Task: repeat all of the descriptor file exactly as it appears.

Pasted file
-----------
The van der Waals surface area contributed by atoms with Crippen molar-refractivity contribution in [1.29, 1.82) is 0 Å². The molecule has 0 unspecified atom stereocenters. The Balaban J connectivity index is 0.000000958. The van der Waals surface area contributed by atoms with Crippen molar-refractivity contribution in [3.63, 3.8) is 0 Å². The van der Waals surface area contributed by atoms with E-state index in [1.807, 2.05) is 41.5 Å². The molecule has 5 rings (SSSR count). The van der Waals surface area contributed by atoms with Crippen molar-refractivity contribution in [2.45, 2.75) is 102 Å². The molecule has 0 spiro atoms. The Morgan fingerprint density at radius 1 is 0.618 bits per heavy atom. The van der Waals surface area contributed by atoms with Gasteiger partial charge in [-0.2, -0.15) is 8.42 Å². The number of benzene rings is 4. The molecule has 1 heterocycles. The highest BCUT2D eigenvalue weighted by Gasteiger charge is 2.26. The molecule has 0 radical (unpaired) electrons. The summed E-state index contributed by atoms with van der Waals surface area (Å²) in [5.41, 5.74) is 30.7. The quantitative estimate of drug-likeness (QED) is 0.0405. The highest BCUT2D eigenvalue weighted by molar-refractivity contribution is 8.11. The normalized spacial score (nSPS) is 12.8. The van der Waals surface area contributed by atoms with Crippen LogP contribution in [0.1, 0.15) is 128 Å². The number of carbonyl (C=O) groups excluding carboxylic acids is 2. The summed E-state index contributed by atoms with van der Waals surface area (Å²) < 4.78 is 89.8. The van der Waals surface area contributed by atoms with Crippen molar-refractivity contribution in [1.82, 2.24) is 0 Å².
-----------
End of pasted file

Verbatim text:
The van der Waals surface area contributed by atoms with Crippen molar-refractivity contribution in [1.29, 1.82) is 0 Å². The molecule has 0 unspecified atom stereocenters. The Balaban J connectivity index is 0.000000958. The van der Waals surface area contributed by atoms with Crippen molar-refractivity contribution in [3.63, 3.8) is 0 Å². The van der Waals surface area contributed by atoms with E-state index in [1.807, 2.05) is 41.5 Å². The molecule has 5 rings (SSSR count). The van der Waals surface area contributed by atoms with Crippen molar-refractivity contribution in [2.45, 2.75) is 102 Å². The molecule has 0 spiro atoms. The Morgan fingerprint density at radius 1 is 0.618 bits per heavy atom. The van der Waals surface area contributed by atoms with Gasteiger partial charge in [-0.2, -0.15) is 8.42 Å². The number of benzene rings is 4. The molecule has 1 heterocycles. The highest BCUT2D eigenvalue weighted by Gasteiger charge is 2.26. The molecule has 0 radical (unpaired) electrons. The summed E-state index contributed by atoms with van der Waals surface area (Å²) in [5.41, 5.74) is 30.7. The quantitative estimate of drug-likeness (QED) is 0.0405. The highest BCUT2D eigenvalue weighted by molar-refractivity contribution is 8.11. The normalized spacial score (nSPS) is 12.8. The van der Waals surface area contributed by atoms with Crippen LogP contribution in [0.1, 0.15) is 128 Å². The number of carbonyl (C=O) groups excluding carboxylic acids is 2. The summed E-state index contributed by atoms with van der Waals surface area (Å²) < 4.78 is 89.8. The van der Waals surface area contributed by atoms with Crippen molar-refractivity contribution in [1.82, 2.24) is 0 Å².